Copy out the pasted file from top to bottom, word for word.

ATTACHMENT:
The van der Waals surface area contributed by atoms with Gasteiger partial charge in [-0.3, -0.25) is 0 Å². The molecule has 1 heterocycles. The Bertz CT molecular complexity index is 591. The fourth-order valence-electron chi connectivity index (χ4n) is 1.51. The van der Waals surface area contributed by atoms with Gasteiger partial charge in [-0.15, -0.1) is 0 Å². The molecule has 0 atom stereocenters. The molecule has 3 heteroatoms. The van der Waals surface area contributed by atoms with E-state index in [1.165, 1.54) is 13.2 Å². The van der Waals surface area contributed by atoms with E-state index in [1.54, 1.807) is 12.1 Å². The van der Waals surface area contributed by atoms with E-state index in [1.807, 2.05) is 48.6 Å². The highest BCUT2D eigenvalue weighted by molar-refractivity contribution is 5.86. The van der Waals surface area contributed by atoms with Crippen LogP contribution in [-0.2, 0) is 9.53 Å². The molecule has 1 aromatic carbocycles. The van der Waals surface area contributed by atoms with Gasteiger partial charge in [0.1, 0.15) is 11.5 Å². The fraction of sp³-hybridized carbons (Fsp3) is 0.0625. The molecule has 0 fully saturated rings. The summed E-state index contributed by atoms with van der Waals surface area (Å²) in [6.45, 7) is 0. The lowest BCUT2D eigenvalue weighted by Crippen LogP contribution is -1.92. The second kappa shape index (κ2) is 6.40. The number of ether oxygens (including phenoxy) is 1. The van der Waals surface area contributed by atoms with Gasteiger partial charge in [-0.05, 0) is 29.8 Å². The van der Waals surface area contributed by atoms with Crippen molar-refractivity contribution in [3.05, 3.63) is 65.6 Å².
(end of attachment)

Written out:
The van der Waals surface area contributed by atoms with Gasteiger partial charge in [-0.3, -0.25) is 0 Å². The molecule has 1 heterocycles. The Bertz CT molecular complexity index is 591. The fourth-order valence-electron chi connectivity index (χ4n) is 1.51. The van der Waals surface area contributed by atoms with Gasteiger partial charge in [-0.15, -0.1) is 0 Å². The molecule has 0 atom stereocenters. The molecule has 3 heteroatoms. The van der Waals surface area contributed by atoms with E-state index in [1.165, 1.54) is 13.2 Å². The van der Waals surface area contributed by atoms with E-state index in [1.54, 1.807) is 12.1 Å². The van der Waals surface area contributed by atoms with E-state index in [1.807, 2.05) is 48.6 Å². The highest BCUT2D eigenvalue weighted by molar-refractivity contribution is 5.86. The van der Waals surface area contributed by atoms with Crippen LogP contribution in [-0.2, 0) is 9.53 Å². The molecule has 1 aromatic carbocycles. The van der Waals surface area contributed by atoms with Gasteiger partial charge in [0.1, 0.15) is 11.5 Å². The fraction of sp³-hybridized carbons (Fsp3) is 0.0625. The molecule has 0 fully saturated rings. The summed E-state index contributed by atoms with van der Waals surface area (Å²) in [6.45, 7) is 0. The lowest BCUT2D eigenvalue weighted by Crippen LogP contribution is -1.92. The second kappa shape index (κ2) is 6.40. The number of ether oxygens (including phenoxy) is 1. The van der Waals surface area contributed by atoms with Gasteiger partial charge in [-0.05, 0) is 29.8 Å². The van der Waals surface area contributed by atoms with Crippen molar-refractivity contribution in [3.05, 3.63) is 65.6 Å².